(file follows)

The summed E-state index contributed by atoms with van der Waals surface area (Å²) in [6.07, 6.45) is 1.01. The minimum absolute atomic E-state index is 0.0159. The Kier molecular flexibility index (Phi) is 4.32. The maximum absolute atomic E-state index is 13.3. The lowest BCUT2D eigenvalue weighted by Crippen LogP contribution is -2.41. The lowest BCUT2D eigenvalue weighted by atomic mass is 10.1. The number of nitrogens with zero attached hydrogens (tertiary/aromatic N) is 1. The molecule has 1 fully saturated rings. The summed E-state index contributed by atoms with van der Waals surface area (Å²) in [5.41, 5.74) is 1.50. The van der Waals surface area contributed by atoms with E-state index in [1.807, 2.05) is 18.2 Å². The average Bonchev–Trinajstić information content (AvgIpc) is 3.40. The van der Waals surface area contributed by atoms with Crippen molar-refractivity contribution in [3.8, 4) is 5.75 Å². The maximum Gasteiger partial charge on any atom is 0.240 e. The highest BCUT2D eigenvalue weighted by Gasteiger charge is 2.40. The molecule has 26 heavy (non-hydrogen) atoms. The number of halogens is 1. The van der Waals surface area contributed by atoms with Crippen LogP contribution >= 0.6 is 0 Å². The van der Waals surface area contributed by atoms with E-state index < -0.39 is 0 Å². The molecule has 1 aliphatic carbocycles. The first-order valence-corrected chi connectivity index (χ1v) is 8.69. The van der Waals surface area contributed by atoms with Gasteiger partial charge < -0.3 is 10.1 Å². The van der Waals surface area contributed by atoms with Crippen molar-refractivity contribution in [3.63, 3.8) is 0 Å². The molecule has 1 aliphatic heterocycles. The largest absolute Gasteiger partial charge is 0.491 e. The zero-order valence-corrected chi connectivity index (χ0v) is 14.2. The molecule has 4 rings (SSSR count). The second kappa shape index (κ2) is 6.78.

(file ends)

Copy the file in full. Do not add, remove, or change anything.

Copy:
The summed E-state index contributed by atoms with van der Waals surface area (Å²) in [6.07, 6.45) is 1.01. The minimum absolute atomic E-state index is 0.0159. The Kier molecular flexibility index (Phi) is 4.32. The maximum absolute atomic E-state index is 13.3. The lowest BCUT2D eigenvalue weighted by Crippen LogP contribution is -2.41. The lowest BCUT2D eigenvalue weighted by atomic mass is 10.1. The number of nitrogens with zero attached hydrogens (tertiary/aromatic N) is 1. The molecule has 1 fully saturated rings. The summed E-state index contributed by atoms with van der Waals surface area (Å²) in [5.41, 5.74) is 1.50. The van der Waals surface area contributed by atoms with E-state index in [1.807, 2.05) is 18.2 Å². The average Bonchev–Trinajstić information content (AvgIpc) is 3.40. The van der Waals surface area contributed by atoms with Crippen molar-refractivity contribution in [3.8, 4) is 5.75 Å². The maximum Gasteiger partial charge on any atom is 0.240 e. The highest BCUT2D eigenvalue weighted by Gasteiger charge is 2.40. The molecule has 26 heavy (non-hydrogen) atoms. The number of halogens is 1. The van der Waals surface area contributed by atoms with Crippen LogP contribution >= 0.6 is 0 Å². The van der Waals surface area contributed by atoms with E-state index < -0.39 is 0 Å². The molecule has 1 aliphatic carbocycles. The first-order valence-corrected chi connectivity index (χ1v) is 8.69. The van der Waals surface area contributed by atoms with Gasteiger partial charge < -0.3 is 10.1 Å². The van der Waals surface area contributed by atoms with Crippen molar-refractivity contribution in [3.63, 3.8) is 0 Å². The molecule has 1 aliphatic heterocycles. The largest absolute Gasteiger partial charge is 0.491 e. The zero-order valence-corrected chi connectivity index (χ0v) is 14.2. The molecule has 4 rings (SSSR count). The second kappa shape index (κ2) is 6.78.